Laundry probably isn’t your favorite thing to do around the house, but there are some eco-friendly ways to go about doing your laundry so that you can at least feel a little bit better about laundry days. There are some great
eco-friendly laundry tips available that will help you save water and save energy when doing the laundry, and there are eco-friendly laundry detergents in the market that allow you to take a more eco-friendly approach to doing your laundry. Sometimes you just need to make yourself more aware of the eco-friendly laundry options and products that are out there.
The following article, written by Maryruth Belsey Priebe on ecolife, offers some simple yet wonderful eco-friendly laundry tips so that your laundry days are a little greener and a little more rewarding.
Eco-Friendly Laundry Tips
Getting your laundry washed may be far from clean, especially if you use unnatural laundry detergents and inefficient appliances. And as a domestic chore you engage in weekly (sometimes daily!), it can have a big impact on your overall environmental footprint. Thankfully, there are many things you can do to develop an eco laundry routine.
- Choose the most efficient laundry appliances: ENERGY STAR qualifies washing machines so look for their logo on any new washer, but they do not qualify dryers. Nevertheless, there are definitely differences in efficiency. ConsumerReports GreenerChoices has Green Ratings for Washings/Dryers which should give you some idea of what’s best. Washing machines should be replaced when they’re 10 years old. A good pair of laundry appliances can save you 70% in energy consumption!(1)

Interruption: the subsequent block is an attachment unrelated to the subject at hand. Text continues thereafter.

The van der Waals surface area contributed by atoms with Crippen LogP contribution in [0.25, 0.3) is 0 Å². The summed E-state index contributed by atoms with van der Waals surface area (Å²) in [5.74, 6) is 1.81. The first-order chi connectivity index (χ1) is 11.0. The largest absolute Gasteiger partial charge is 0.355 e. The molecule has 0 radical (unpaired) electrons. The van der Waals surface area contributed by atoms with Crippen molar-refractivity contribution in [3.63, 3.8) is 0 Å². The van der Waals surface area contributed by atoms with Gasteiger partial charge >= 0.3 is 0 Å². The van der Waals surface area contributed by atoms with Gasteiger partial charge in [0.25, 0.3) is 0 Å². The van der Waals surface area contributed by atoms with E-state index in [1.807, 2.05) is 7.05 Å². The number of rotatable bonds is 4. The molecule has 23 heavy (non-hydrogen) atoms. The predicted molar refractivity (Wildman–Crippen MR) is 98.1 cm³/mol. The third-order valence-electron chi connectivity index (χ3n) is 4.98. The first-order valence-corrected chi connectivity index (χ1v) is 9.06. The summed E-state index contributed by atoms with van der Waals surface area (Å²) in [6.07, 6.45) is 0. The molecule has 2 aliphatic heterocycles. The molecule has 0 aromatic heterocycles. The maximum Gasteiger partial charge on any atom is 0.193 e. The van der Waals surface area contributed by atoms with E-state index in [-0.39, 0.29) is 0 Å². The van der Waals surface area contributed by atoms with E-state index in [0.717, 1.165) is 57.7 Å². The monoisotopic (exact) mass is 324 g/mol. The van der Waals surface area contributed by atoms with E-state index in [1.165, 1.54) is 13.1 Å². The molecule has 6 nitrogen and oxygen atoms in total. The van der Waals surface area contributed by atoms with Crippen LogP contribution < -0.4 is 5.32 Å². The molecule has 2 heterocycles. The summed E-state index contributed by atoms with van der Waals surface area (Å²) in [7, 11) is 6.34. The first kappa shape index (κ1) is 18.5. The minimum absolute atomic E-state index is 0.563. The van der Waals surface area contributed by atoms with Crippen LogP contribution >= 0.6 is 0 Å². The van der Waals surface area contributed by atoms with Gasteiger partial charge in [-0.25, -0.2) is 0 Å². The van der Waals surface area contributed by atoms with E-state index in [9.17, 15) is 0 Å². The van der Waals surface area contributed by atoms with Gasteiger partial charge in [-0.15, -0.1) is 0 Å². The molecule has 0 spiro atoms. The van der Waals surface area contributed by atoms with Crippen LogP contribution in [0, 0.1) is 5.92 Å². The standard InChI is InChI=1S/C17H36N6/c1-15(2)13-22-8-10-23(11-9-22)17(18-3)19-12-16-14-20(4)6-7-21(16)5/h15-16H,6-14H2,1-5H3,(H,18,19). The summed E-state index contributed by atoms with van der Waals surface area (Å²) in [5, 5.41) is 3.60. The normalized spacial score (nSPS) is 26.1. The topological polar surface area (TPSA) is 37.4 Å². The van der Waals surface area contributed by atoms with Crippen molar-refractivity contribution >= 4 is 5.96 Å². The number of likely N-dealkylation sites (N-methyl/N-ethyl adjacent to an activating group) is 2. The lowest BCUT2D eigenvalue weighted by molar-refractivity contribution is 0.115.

- Choose a front-loading washing machine: A typical washing machine will use up to 40 gallons of water for a single load of laundry! A front-loading washing machine will use 50% less energy and 40% less water than a top-loading washer.(2)
- Eco-features: When shopping for a new washer, look for one that has a high-speed spin cycle to get the most water out of a load before drying. Also be sure to choose a model that allows you to control the water level and temperature. A new dryer should come with features like a moisture-sensor (allowing it to shut off automatically once clothes are dry) and perma-press cycle (for cooling the air down during the final stages of the laundry). In addition, compare the EnergyGuide ratings to be sure you purchase the most efficient model.
- Solar hot water heater: If you’re considering renewable energy, check out solar hot water heaters which produce hot water without conventional energy. They have the fastest payback period of any renewable energy system and will provide hot water for laundry, dishwashing, showers, pools, hot tubs, and more.
Greener washing techniques
With a good washing machine, you’re already on the right track to developing a more eco-friendly laundry practice. But whether you’re working with a state-of-the-art washer or are grappling with an older washing machine, there are things you can do to minimize the environmental impact of the wash-up portion of your habits:
- Full loads: When washing, be sure to run the machines only when full. This helps to maintain maximum efficiency since the amount of energy used to wash a load of laundry varies little depending on the total amount of laundry in the machine.